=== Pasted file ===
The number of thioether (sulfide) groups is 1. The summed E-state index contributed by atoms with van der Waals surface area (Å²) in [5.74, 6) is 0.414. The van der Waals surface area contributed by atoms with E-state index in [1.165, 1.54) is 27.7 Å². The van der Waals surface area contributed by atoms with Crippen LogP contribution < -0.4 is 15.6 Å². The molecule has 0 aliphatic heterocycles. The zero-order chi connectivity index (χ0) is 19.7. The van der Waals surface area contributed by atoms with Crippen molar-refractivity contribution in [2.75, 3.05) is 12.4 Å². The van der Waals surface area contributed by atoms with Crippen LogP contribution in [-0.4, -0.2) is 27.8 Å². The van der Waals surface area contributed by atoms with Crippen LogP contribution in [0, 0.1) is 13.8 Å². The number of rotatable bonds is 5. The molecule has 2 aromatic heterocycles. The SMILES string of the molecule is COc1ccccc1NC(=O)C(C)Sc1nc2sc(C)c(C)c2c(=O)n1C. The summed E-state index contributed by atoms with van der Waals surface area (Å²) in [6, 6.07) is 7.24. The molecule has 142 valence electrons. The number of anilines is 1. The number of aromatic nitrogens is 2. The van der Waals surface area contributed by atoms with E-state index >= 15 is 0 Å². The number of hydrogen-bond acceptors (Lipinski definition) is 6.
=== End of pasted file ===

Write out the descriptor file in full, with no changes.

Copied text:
The number of thioether (sulfide) groups is 1. The summed E-state index contributed by atoms with van der Waals surface area (Å²) in [5.74, 6) is 0.414. The van der Waals surface area contributed by atoms with E-state index in [1.165, 1.54) is 27.7 Å². The van der Waals surface area contributed by atoms with Crippen LogP contribution < -0.4 is 15.6 Å². The molecule has 0 aliphatic heterocycles. The zero-order chi connectivity index (χ0) is 19.7. The van der Waals surface area contributed by atoms with Crippen molar-refractivity contribution in [2.75, 3.05) is 12.4 Å². The van der Waals surface area contributed by atoms with Crippen LogP contribution in [-0.4, -0.2) is 27.8 Å². The van der Waals surface area contributed by atoms with Crippen LogP contribution in [0, 0.1) is 13.8 Å². The number of rotatable bonds is 5. The molecule has 2 aromatic heterocycles. The SMILES string of the molecule is COc1ccccc1NC(=O)C(C)Sc1nc2sc(C)c(C)c2c(=O)n1C. The summed E-state index contributed by atoms with van der Waals surface area (Å²) in [6, 6.07) is 7.24. The molecule has 142 valence electrons. The number of anilines is 1. The number of aromatic nitrogens is 2. The van der Waals surface area contributed by atoms with E-state index >= 15 is 0 Å². The number of hydrogen-bond acceptors (Lipinski definition) is 6.